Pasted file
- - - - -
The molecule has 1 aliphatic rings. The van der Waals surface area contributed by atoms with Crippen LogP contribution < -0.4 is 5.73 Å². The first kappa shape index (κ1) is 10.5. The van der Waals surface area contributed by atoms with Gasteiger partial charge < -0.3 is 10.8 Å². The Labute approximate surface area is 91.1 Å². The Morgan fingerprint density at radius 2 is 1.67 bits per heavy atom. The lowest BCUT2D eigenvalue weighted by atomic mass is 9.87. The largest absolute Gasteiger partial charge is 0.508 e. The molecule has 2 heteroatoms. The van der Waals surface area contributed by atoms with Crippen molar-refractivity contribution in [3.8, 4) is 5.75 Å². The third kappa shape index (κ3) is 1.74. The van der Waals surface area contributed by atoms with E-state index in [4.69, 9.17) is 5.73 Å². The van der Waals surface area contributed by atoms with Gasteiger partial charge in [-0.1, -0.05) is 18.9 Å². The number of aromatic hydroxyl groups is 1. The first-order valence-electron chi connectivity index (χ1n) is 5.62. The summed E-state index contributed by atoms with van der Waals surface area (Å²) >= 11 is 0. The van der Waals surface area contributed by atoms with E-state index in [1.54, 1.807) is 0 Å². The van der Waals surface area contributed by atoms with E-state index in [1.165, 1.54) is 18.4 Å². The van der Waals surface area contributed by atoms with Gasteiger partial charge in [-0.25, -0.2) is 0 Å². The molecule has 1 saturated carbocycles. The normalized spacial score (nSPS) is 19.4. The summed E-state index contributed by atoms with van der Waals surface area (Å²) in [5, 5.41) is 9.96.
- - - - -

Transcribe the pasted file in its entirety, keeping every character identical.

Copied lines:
The molecule has 1 aliphatic rings. The van der Waals surface area contributed by atoms with Crippen LogP contribution < -0.4 is 5.73 Å². The first kappa shape index (κ1) is 10.5. The van der Waals surface area contributed by atoms with Gasteiger partial charge < -0.3 is 10.8 Å². The Labute approximate surface area is 91.1 Å². The Morgan fingerprint density at radius 2 is 1.67 bits per heavy atom. The lowest BCUT2D eigenvalue weighted by atomic mass is 9.87. The largest absolute Gasteiger partial charge is 0.508 e. The molecule has 2 heteroatoms. The van der Waals surface area contributed by atoms with Crippen molar-refractivity contribution in [3.8, 4) is 5.75 Å². The third kappa shape index (κ3) is 1.74. The van der Waals surface area contributed by atoms with E-state index in [4.69, 9.17) is 5.73 Å². The van der Waals surface area contributed by atoms with Gasteiger partial charge in [-0.1, -0.05) is 18.9 Å². The number of aromatic hydroxyl groups is 1. The first-order valence-electron chi connectivity index (χ1n) is 5.62. The summed E-state index contributed by atoms with van der Waals surface area (Å²) >= 11 is 0. The van der Waals surface area contributed by atoms with E-state index in [1.54, 1.807) is 0 Å². The van der Waals surface area contributed by atoms with E-state index in [1.165, 1.54) is 18.4 Å². The van der Waals surface area contributed by atoms with Gasteiger partial charge in [-0.25, -0.2) is 0 Å². The molecule has 1 saturated carbocycles. The normalized spacial score (nSPS) is 19.4. The summed E-state index contributed by atoms with van der Waals surface area (Å²) in [5, 5.41) is 9.96.